Background; Financial sector workers interface with indebted clients, who may be distressed and have heightened vulnerability to suicidality. Aim(s); This study examined the experiences of 10 Irish financial sector workers who had experiences of encountering distressed clients who discuss suicide. Method; Semi-structured interviews (open ended questions) were used. Results; Interpretative Phenomenological Analysis (IPA) identified four themes, namely 1) avoidance versus confrontation of reality (management of the debt) (2) role conflict (recovering the debt versus supporting the client) 3) emotional impact and distancing from clients (coping with concerns for client welfare) 4) desire for support (practical and emotional training and support needs). Limitations; The frequency with which such clients were encountered was not assessed. Conclusions; These themes demonstrate the need to provide support to this group, and also the difficulties in providing training to manage suicidal clients in a context where the staff member’s goal is to recover debt.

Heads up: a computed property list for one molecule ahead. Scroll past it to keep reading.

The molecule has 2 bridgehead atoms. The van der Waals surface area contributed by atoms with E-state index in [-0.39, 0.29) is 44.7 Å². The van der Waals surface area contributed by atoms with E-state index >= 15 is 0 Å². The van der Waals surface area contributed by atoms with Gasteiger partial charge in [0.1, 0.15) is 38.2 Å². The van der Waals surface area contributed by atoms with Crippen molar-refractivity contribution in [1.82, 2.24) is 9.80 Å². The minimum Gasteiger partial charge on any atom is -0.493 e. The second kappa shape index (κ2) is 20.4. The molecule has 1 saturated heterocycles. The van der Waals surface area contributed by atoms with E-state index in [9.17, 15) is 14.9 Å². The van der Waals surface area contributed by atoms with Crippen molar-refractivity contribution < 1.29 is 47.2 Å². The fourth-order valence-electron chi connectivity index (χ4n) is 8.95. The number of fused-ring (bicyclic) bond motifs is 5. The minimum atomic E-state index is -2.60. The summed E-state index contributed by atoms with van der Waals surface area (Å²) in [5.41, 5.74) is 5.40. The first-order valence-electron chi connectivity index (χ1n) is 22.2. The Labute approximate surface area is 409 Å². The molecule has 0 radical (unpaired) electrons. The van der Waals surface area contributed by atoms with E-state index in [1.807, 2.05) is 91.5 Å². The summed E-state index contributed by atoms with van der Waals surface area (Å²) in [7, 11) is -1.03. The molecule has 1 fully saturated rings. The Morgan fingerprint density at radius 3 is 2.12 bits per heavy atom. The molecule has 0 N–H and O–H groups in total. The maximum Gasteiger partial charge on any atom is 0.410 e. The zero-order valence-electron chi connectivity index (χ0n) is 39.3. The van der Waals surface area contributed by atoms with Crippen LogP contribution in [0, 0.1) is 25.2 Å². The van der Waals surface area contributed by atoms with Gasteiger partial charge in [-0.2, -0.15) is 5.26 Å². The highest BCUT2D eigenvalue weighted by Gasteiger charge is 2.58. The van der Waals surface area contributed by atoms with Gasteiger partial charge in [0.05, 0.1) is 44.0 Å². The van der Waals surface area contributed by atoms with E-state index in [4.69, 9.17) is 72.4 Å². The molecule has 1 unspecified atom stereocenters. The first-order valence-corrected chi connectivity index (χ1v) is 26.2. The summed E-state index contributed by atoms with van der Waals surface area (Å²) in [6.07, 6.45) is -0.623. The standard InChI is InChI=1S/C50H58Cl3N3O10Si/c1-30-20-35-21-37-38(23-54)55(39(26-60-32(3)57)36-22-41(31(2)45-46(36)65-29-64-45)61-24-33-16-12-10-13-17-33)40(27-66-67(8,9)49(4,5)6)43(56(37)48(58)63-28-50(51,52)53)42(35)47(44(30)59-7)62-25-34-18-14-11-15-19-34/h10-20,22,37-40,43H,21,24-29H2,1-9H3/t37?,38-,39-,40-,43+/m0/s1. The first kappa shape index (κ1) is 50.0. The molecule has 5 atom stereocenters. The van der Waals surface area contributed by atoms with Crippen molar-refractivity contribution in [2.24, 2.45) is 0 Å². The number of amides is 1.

|Journal||Crisis - The Journal of Crisis Intervention and Suicide Prevention|
|Publication status||Accepted/In press - 18 Apr 2017|
- suicide prevention
- training and support.
O'Neill, S., Ennis, E., McFeeters, D., & Gallagher, L. (Accepted/In press). Financial sector workers’ experiences of managing suicidal clients. Crisis - The Journal of Crisis Intervention and Suicide Prevention, n/a. http://uir.ulster.ac.uk/38108/3/Ennis%20%2838108%29.docx